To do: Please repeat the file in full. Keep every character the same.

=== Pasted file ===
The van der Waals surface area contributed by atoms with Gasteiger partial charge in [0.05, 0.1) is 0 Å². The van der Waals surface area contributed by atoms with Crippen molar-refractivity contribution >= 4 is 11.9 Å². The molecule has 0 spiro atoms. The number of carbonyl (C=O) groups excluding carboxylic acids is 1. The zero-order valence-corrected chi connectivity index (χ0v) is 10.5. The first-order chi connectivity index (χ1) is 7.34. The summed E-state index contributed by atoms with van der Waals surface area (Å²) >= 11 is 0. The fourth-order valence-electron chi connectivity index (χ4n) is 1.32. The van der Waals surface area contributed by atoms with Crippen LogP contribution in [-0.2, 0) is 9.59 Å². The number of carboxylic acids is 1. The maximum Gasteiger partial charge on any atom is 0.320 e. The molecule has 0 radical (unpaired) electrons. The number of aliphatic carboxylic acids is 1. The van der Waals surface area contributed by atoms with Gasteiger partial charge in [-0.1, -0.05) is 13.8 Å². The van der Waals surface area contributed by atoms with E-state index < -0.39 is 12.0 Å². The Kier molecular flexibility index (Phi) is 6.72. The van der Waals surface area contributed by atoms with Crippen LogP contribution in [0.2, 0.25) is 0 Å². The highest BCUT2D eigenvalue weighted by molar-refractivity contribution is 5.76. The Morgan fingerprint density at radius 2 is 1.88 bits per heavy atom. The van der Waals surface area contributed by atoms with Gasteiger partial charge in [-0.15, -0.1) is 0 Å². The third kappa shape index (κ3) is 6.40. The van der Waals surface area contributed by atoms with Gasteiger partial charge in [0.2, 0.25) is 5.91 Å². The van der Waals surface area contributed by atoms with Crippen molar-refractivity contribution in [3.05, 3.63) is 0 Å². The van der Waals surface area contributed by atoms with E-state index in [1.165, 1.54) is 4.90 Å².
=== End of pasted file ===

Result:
The van der Waals surface area contributed by atoms with Gasteiger partial charge in [0.05, 0.1) is 0 Å². The van der Waals surface area contributed by atoms with Crippen molar-refractivity contribution >= 4 is 11.9 Å². The molecule has 0 spiro atoms. The number of carbonyl (C=O) groups excluding carboxylic acids is 1. The zero-order valence-corrected chi connectivity index (χ0v) is 10.5. The first-order chi connectivity index (χ1) is 7.34. The summed E-state index contributed by atoms with van der Waals surface area (Å²) >= 11 is 0. The fourth-order valence-electron chi connectivity index (χ4n) is 1.32. The van der Waals surface area contributed by atoms with Crippen LogP contribution in [-0.2, 0) is 9.59 Å². The number of carboxylic acids is 1. The maximum Gasteiger partial charge on any atom is 0.320 e. The molecule has 0 radical (unpaired) electrons. The number of aliphatic carboxylic acids is 1. The van der Waals surface area contributed by atoms with Gasteiger partial charge in [-0.1, -0.05) is 13.8 Å². The van der Waals surface area contributed by atoms with E-state index < -0.39 is 12.0 Å². The Kier molecular flexibility index (Phi) is 6.72. The van der Waals surface area contributed by atoms with Crippen LogP contribution in [0.2, 0.25) is 0 Å². The highest BCUT2D eigenvalue weighted by molar-refractivity contribution is 5.76. The Morgan fingerprint density at radius 2 is 1.88 bits per heavy atom. The van der Waals surface area contributed by atoms with Gasteiger partial charge in [-0.15, -0.1) is 0 Å². The third kappa shape index (κ3) is 6.40. The van der Waals surface area contributed by atoms with Gasteiger partial charge in [0.2, 0.25) is 5.91 Å². The van der Waals surface area contributed by atoms with Crippen molar-refractivity contribution in [3.05, 3.63) is 0 Å². The van der Waals surface area contributed by atoms with E-state index in [1.165, 1.54) is 4.90 Å².